# Dirichlet problem with odd function.

Let $$\Omega \subset \mathbb{R}^2$$ be open, bounded and symmetric with respect to the origin. Let$$f:\partial \Omega \to \mathbb{R}$$ be odd and continuous function. Show that if $$u$$ is solution of:

$$\begin{cases} \Delta u(x)&=0,&\text{ if }x \in \Omega \\ \phantom{-}u(x)&=f(x),&\text{ if }x \in \partial\Omega \end{cases}$$

then $$u$$ is odd.

Hint: study of the Laplacian's invariance in relation to $$T(x,y)=(-x,-y)$$

I tried to show that $$\Delta u= \Delta (u\circ T)=0$$, but how to finish?

If you show that $$\Delta (u\circ T)=0$$ in $$\Omega$$ you're done by uniqueness.

Indeed, first note that since $$\Omega$$ is bounded and symmetric with respect to the origin then $$(x,y)\in\partial\Omega$$ iff $$(-x,-y)\in\partial\Omega$$. Then, using that $$f$$ is odd and $$u$$ a solution we have for all $$(x,y)\in\partial\Omega$$ $$u(x,y)=f(x,y)=-f(-x,-y)=-u(-x,-y)=-(u\circ T)(x,y).$$ Now, as you noted $$\Delta(u\circ T)=0$$, which follows by symmetry of $$\Omega$$ and the identities for all $$(x,y)\in\Omega$$ $$\partial^2_x(u\circ T)(x,y)=\partial^2_xu(-x,-y),\\\partial^2_y(u\circ T)(x,y)=\partial^2_yu(-x,-y).$$ Finally, this implies that both $$u$$ and $$-(u\circ T)$$ are solutions to your Dirichelt problem. The fact the $$f$$ is continuous implies that you only have one solution, hence $$u(x,y)=-(u\circ T)(x,y)=-u(-x,-y)$$ for all $$(x,y)\in\mathbb{R}^2$$.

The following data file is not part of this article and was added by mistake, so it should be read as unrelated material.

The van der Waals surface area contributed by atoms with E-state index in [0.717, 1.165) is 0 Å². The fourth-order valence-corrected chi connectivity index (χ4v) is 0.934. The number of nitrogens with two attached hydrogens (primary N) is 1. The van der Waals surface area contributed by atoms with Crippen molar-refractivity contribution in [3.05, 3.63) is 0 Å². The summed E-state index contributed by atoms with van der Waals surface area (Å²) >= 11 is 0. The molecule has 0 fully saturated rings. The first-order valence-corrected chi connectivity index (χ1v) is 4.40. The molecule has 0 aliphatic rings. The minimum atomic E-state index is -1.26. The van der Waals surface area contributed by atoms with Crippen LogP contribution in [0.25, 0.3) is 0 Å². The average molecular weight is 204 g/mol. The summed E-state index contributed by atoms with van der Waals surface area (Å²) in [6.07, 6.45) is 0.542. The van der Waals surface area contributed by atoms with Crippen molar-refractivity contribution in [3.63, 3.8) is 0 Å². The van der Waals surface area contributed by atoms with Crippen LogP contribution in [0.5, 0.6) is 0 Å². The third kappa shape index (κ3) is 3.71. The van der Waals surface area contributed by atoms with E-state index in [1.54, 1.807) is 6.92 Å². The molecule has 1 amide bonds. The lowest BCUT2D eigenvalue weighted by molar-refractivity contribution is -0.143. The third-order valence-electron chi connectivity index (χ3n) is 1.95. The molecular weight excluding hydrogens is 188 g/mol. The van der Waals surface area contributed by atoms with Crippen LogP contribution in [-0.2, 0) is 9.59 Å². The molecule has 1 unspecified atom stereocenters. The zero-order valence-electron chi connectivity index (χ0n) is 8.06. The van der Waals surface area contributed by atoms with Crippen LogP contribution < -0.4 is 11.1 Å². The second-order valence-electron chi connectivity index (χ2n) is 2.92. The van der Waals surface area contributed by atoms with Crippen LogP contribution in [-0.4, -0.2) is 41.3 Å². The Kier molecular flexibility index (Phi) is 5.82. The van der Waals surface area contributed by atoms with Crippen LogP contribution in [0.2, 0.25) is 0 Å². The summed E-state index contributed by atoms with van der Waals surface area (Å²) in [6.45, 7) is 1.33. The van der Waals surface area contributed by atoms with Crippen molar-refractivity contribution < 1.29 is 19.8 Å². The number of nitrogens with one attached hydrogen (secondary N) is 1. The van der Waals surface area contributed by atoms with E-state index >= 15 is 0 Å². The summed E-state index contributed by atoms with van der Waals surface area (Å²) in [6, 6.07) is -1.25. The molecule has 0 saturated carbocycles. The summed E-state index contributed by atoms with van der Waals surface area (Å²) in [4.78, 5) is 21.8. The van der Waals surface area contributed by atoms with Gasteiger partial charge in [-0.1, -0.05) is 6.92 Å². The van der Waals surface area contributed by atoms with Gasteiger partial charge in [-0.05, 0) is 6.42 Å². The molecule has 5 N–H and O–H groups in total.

Note: While I was writing this, another answer was posted. The solution is essentially the same: maxima principle $$\Rightarrow$$ uniqueness.

• I lost a bit in the derivatives. $\frac{\partial u}{\partial x}(-x,-y)=-\frac{\partial u}{\partial x}(x,y)$, Right? – Lucas May 15 at 22:04
• The chain rule reads $\partial_x(u\circ T)(x,y)=\partial_xu(T(x,y))\partial_xT(x,y)=-\partial_xu(-x,-y)$. – pipenauss May 16 at 12:26

If you already showed that $$\Delta u(-x, - y) =0$$, take $$v=u(x, y) +u(-x, - y)$$.

By the fact that f is odd, $$v$$ is solution for the problem: $$$$\begin{cases} \Delta v=0 \\ v=0, \ \ \ in \ \partial \Omega \end{cases}$$$$

So, by the maxima principle $$v=0$$ in $$\Omega$$ then $$u(x, y)=-u(-x, - y)$$ in $$\Omega$$.